#### Abstract

A new machine learning approach for price modeling is proposed. The use of neural networks as an advanced signal processing tool may be successfully used to model and forecast energy commodity prices, such as crude oil, coal, natural gas, and electricity prices. Energy commodities have shown explosive growth in the last decade. They have become a new asset class used also for investment purposes. This creates a huge demand for better modeling as what occurred in the stock markets in the 1970s. Their price behavior presents unique features causing complex dynamics whose prediction is regarded as a challenging task. The use of a Mixture of Gaussian neural network may provide significant improvements with respect to other well-known models. We propose a computationally efficient learning of this neural network using the maximum likelihood estimation approach to calibrate the parameters. The optimal model is identified using a hierarchical constructive procedure that progressively increases the model complexity. Extensive computer simulations validate the proposed approach and provide an accurate description of commodities prices dynamics.

#### 1. Introduction

Energy is a principal factor of production in all aspects of every economy. Energy price dynamics are affected by complex risk factors, such as political events, extreme weather conditions, and financial market behavior. Crude oil is a key and highly transportable component for the economic development and growth of industrialized and developing countries, where it is refined into the many petroleum products we consume. Over the last 10 years, the global demand for crude oil and gas has increased largely due to the rapidly increasing demands of non-OECD countries, especially China [1]. Local gas and coal are mainly used in the electricity generation process and recently their supply and demand experienced a profound transformation. The economic exploitation at higher prices of non-conventional forms of oil and gas, such as shale gas and shale oil, is modifying the demand for the three fossil fuels. The production of shale gas in the US will shortly bring the US to be less dependent on imported oil and, in addition, it means a large part of the electricity generation process has been switched from coal to gas.

The deregulation of gas and electricity markets makes the prices of these commodities to be formed in competitive markets. Crude oil and natural gas in the last decade have been largely traded on spot, derivative, and forward markets by producers, consumers, and investors. Crude oil and gas are largely traded on over-the-counter (OTC) derivative markets making them a readily usable tool for both investor flows as well as hedging and risk management purposes. Finally the role of geopolitical aspects represents an additional source of price volatility mainly for the crude oil as the Middle East is still the major exporter. If we look at the recent price dynamics of crude oil prices and natural gas, an exceptionally high oil price volatility has been observed since the beginning of the 2008 financial crisis and liquidity problems. Oil prices skyrocketed to almost 150 USD/bbl in July 2008 before retreating to 60 USD/bbl in the subsequent four months. Since then, prices have continued to be extremely volatile and in the first quarter of 2011, we saw year-on-year gains of some fifty per cent. This high volatility of oil prices exacerbated uncertainty in other energy commodity prices, leading to increased investor flows from a wide variety of sources, both traditional and new.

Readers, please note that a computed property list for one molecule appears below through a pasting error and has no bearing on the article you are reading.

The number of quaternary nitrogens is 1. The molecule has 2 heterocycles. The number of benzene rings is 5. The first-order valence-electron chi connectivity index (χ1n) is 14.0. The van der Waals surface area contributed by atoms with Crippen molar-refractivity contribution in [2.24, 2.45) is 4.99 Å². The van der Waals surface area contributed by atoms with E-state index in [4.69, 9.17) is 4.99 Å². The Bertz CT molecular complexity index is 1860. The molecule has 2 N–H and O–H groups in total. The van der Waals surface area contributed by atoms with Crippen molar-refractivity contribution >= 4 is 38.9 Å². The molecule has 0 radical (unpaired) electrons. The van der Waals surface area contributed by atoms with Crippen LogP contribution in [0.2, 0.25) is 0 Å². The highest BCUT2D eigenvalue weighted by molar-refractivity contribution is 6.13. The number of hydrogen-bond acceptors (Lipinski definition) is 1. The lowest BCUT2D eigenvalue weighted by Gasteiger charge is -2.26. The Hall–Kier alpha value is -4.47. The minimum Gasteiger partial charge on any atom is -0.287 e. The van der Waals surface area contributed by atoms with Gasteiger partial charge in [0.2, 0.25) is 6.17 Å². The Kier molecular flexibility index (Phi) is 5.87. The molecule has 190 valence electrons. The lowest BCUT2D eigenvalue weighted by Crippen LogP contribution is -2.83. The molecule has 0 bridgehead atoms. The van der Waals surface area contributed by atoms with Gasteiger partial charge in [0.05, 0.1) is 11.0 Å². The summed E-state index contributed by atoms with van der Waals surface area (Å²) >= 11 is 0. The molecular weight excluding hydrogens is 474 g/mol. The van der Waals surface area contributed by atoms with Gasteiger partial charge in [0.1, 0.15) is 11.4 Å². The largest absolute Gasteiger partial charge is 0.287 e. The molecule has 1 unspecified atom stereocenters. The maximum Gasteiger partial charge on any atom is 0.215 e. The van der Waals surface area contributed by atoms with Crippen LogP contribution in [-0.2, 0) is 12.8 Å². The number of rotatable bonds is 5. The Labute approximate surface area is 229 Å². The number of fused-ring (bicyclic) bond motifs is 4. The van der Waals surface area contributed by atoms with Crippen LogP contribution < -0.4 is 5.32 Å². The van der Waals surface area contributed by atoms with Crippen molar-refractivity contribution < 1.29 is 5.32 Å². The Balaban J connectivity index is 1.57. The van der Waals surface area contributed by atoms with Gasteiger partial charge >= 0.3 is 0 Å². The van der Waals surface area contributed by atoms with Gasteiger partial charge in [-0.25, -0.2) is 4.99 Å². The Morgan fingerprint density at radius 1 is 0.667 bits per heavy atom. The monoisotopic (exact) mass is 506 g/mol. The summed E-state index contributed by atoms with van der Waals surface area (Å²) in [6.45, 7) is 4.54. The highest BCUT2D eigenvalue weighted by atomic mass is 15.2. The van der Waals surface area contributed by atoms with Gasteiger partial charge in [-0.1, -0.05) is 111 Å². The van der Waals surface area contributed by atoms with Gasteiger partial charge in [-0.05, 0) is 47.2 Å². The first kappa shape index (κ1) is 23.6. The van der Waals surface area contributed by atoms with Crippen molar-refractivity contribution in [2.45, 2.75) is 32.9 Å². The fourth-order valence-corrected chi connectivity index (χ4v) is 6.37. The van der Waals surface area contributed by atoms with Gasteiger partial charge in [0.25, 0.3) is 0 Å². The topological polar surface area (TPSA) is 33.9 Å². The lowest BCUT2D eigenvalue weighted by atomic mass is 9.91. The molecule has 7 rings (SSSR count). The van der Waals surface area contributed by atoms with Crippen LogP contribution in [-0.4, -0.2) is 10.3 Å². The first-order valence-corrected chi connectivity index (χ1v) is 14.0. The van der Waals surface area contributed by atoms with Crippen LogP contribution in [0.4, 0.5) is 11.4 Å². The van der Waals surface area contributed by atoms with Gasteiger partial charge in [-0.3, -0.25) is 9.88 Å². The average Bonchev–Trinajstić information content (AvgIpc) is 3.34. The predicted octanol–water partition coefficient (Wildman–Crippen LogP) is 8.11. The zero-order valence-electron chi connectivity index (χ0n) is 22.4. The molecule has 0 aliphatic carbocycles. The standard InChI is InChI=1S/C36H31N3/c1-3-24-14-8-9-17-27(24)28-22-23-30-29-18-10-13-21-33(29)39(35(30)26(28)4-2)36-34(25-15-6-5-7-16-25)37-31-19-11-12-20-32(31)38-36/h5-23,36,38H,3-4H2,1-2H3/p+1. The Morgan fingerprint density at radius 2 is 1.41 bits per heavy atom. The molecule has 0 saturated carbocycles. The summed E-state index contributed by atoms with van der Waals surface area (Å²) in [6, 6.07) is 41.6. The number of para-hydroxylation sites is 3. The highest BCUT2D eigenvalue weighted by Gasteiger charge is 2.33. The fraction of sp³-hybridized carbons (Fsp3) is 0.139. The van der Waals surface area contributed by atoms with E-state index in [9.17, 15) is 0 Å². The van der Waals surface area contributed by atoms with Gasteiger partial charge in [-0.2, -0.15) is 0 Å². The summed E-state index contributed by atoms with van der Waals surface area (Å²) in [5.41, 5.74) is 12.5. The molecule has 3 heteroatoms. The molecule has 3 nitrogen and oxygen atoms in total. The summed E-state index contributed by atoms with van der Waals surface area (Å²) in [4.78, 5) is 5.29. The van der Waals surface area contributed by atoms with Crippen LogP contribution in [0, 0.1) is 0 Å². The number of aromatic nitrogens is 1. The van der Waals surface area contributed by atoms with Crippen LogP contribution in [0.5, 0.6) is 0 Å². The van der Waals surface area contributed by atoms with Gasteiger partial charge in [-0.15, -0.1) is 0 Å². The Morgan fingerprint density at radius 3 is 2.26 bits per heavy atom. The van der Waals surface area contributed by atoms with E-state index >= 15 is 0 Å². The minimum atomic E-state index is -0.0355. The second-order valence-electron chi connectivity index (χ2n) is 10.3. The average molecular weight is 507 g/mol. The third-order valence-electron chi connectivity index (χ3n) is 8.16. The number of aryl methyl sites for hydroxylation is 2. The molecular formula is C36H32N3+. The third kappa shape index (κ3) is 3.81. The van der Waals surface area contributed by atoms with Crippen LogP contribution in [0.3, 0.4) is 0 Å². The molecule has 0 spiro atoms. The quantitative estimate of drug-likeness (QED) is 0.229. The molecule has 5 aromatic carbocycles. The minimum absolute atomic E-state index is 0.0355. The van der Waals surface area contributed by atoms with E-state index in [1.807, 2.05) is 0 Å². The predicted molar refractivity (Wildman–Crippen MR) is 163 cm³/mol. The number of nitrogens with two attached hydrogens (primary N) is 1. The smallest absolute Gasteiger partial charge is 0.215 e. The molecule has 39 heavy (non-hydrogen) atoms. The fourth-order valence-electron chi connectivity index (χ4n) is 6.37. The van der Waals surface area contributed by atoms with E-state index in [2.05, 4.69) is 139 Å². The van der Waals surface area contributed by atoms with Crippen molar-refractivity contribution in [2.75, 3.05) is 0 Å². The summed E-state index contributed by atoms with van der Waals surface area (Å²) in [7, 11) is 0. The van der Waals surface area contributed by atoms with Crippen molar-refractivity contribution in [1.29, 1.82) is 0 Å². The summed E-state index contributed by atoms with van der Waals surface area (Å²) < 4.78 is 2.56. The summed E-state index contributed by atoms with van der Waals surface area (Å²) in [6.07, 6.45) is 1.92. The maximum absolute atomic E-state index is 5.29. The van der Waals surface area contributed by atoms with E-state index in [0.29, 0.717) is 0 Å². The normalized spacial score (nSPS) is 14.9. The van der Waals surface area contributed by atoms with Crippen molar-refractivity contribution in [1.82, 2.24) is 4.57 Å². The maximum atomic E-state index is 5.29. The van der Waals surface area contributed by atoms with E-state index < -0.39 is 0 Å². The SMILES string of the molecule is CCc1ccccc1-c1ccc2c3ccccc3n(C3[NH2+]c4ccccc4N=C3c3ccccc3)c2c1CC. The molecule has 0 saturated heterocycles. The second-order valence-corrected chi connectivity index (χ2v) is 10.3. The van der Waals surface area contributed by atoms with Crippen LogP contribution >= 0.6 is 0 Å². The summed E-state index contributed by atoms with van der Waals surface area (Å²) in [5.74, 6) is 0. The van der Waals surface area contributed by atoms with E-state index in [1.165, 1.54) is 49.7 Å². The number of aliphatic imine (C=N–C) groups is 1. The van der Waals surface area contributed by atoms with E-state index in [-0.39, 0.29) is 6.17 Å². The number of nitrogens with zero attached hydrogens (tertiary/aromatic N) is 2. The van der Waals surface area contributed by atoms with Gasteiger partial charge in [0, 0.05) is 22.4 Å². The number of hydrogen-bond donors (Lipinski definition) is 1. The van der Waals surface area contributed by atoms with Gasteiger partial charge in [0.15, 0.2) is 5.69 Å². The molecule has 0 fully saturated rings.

It is critical to be able to forecast the price direction of these commodities in order to try to reduce the negative impact of high price fluctuations on investment results and on risk management strategies. Energy derivatives represent the main tool to manage risk so derivative pricing is affected by an accurate estimation of the underlying spot price. Commodity prices forecasting on a daily basis cannot be easily obtained using standard structural models, given the lack of daily data on supply and demand, normally available monthly and a quarter in arrears. Reduced form models are commonly used to price energy commodities; that is, two state variable stochastic models provide an accurate description of oil and gas price dynamics [2] allowing to account for different sources of randomness, while Markov regime switching models seem to work better for electricity prices [3–5]. A review of the main features of the energy price models can be found in [6]. In most cases, the implementation of numerical procedures has to be set to solve complex stochastic differential equations. Neural networks have been successfully applied to describe stock market dynamics and their volatilities in [7–9]. Recently, they have also been applied to provide short-term forecasts of oil and electricity prices [10–17].